The Impact of a Great Teacher

President Greg ChristyFrequently, today’s headlines focus on the challenges facing education in the United States. President Obama has set a goal of recruiting 100,000 new math and science teachers because he believes that out-competing countries like China and Germany in the future requires out-educating them today—especially in fields like science, technology, engineering and math.

Here in Iowa, Gov. Branstad has made world-class schools one of his top four priorities for 2013. The governor has proposed reforms to raise student achievement and prepare them for jobs in a competitive global economy. I applaud these efforts and desire to work with leaders to improve education at all levels.

Preparing excellent teachers has always been a high priority at Northwestern. We began teacher preparation only 12 years after our founding in 1882 as a classical academy. Today teacher education is still our second largest major, and the quality of the program remains as strong as ever.

We have been blessed with tireless, top-rate education faculty, as exemplified by Dr. Ron Juffer ’56. Ron retired officially in 2002, but after dedicating more than 40 years to mentoring teachers, he still works part time, primarily placing student teachers and ensuring their experiences in K-12 classrooms prepare them to be master educators.

My wife, Michelle, and I have witnessed the fruit of Ron’s and his colleagues’ work firsthand since moving to Orange City. Most of our children’s teachers the last five years have been Northwestern graduates, and we have been impressed—even awestruck—by the quality of their teaching and interpersonal interactions with our kids. One has proven to be simply amazing.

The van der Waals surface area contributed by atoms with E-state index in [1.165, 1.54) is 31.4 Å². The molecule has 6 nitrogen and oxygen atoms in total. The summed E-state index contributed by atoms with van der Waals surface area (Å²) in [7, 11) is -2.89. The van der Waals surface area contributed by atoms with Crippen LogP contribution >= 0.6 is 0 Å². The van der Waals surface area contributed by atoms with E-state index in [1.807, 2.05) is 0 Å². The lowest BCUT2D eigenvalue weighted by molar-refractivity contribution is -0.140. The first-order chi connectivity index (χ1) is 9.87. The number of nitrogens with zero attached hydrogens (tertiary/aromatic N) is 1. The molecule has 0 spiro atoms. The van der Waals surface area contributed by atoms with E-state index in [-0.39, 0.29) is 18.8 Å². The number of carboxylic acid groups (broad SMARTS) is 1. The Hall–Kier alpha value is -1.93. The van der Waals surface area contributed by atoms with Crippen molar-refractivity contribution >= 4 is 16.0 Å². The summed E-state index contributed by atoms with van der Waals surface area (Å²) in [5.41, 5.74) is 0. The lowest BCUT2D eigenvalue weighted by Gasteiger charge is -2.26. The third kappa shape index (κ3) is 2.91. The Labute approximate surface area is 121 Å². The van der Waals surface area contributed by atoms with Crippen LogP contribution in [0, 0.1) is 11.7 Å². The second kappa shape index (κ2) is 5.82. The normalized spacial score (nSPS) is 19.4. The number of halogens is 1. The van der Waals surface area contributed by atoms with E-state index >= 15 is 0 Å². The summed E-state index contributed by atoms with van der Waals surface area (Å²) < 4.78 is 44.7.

Laura (Van Ommeren ’83) Haverdink teaches orchestra at the K-12 level for the MOC-Floyd Valley School District. The first time we heard the middle school orchestra perform, we thought we were listening to a high school orchestra. Laura’s love for her students, passion for teaching, and commitment to excellence distinguish her as one of the best educators we have ever known.

Her involvement with her students and the community extends far beyond the classroom. She provides lessons in her home throughout the summer months, takes elementary school children to perform for area senior citizens, and even buys the kids their favorite ice cream treat afterward. The impact Laura has had on our 11-year-old son is remarkable. Kyle is dedicated to learning the cello because his teacher is dedicated to him as a musician and as a person. He knows she cares, so he cares.

Meaningful learning occurs because of many things, but nothing brings out the best in students like a great teacher. I am thankful for Ron, Laura and countless others like them who have been prepared to teach here at Northwestern and are committed to educating young people who will make a difference in our country, world—and God’s kingdom.

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